Q&A: Twitter's Product Boss Answers Questions About Its Video Business

Kevin Weil Discusses Service's Addition of In-App Video Recording, Uploading

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Credit: David Paul Morris/Bloomberg

If last year marked Facebook's dive into video, this year might be Twitter's turn.

Twitter has featured video on its service for years, but never made it a central feature. Until last week, video on Twitter meant links to YouTube; six-second Vines cross-posted from Twitter's video-sharing app; and TV networks posting ad-supported clips as part of Twitter's Amplify program. Now Twitter has started to roll out the ability for anyone to record, edit and post videos to the social network without leaving its mobile apps.

This could mean a lot more video popping up on Twitter, just as video has overtaken Facebook. It could also mean a lot more opportunties for the publicly traded company to make money.

Last week Ad Age spoke with Kevin Weil, who previously oversaw Twitter's ad products and now runs its entire product organization as VP-product, about Twitter's video services. The interview has been edited for length and clarity.

Kevin Weil
Kevin Weil

Why does Twitter need its own video product when you have Vine? We actually see them as very different use cases. One being very focused on deep editing and creating these amazing six-second videos. The other, Twitter, is focused on sharing what's happening with your right now. And both, by the way, post to Twitter. So for users on Twitter, they see all of it and have great real-time native consumption of video. But the creation is very different. The creation is actually where we've built a whole range of tools, not just Vine and consumer video but for professional video as well.

Unlike Vine, Twitter's video product started with TV networks when Amplify rolled out in 2013. It then came to advertisers with last summer's Promoted Video ads rollout and now has reached consumers with the in-app recording and uploading. Why that route?
Well we had a lot of demand. We saw all these great use cases for bringing real-time content to Twitter from professional publishers, from folks like the NBA. We've now got, I think, 130-plus partners through Amplify, over 50% of them outside the U.S. and over 50% of them not focused on sports. And it was great content to bring to Twitter. The kind of real-time, just-happening-now content that you couldn't get anywhere but Twitter.

From there, opening up video to marketers was an obvious next step. They use the same tools. They're also professional publishers in most cases. And we saw so much success, frankly, with those two products. Users loved them. Engagement rates on video ads are through the roof. People are sharing and retweeting professional and Amplify videos all over the place. It was just a clear next step for us to open it up to consumer video as well because people love watching video and retweeting video on Twitter.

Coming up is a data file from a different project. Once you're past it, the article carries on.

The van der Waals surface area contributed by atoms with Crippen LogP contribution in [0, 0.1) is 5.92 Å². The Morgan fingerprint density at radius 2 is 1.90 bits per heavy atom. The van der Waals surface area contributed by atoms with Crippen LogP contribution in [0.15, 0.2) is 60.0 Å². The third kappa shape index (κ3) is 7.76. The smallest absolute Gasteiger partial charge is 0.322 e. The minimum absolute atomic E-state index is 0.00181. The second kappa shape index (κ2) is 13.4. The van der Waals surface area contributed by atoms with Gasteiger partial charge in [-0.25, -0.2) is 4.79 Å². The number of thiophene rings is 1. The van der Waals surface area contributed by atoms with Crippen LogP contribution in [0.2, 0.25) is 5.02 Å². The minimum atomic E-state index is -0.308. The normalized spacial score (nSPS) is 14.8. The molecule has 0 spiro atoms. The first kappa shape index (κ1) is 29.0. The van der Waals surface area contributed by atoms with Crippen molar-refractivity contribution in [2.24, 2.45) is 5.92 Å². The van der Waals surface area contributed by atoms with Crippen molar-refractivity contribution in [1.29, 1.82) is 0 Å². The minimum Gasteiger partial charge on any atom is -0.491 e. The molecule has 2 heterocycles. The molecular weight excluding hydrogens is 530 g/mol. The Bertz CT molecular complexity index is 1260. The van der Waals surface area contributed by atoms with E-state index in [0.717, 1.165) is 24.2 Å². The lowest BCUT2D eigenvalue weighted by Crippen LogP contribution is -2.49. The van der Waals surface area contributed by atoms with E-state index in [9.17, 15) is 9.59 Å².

And there's of course different scaling requirements, so that's something we've been working on for a little while to make sure that we can provide an instant playback experience for hundreds of millions of users, but also instant creation and upload experiences for those hundreds of millions of users.

So far you let brands run videos as promoted tweets, and then there's Amplify. But how else is Twitter going to be making money from video?
Those are two great ways. As always when we think about monetization, we are very thoughtful about the user experience, and our goal is to create great user experiences, whether it's organic content or advertising content. That's the tenet that we've held ourselves to the entire time as we've built out our ad platform. And it's why you see us average 3% or higher engagement rates across the platform. Video is even better, by the way. We see huge view numbers, huge engagement rates with promoted video on Twitter. In fact it's relatively common for us to see advertising videos that get retweeted so many times that their earned views are five to ten times their paid views. I think Amplify has been a great solution for us. It's enabled us to bring real-time professional amazing content to the platform with essentially — as we talk about ways to combine the platforms — with essentially a Vine as a pre-roll ad. So again I think we've combined the best of the advertising experience and the user experience where everybody wins.

You have YouTube stars who have done well for themselves on YouTube, but now they're looking for other places to post their videos, grow their audiences and make money. Facebook has covered the first two but not the third. What about Twitter? What's the potential for Twitter to set up a YouTube-like partner program where both sides make money from the videos the creators post to Twitter?
We very much want to make those users successful across Vine and across Twitter. And part of success is helping them make money, so they can continue creating the amazing content they create. One of the things that we've been doing is connecting them [with brands]. Our brand strategy team has connected our top brand partners with a lot of the Vine creators. That's turned into great campaigns on Twitter, but it's also turned into TV campaigns. HP's "Bend the Rules" campaign's TV commercial was a group of, I think, five Vines woven into a single 30-second spot. We're looking to help connect Vine stars to brands for monetization opportunities. I think there are going to be other opportunities for us to do great things on that front in the future.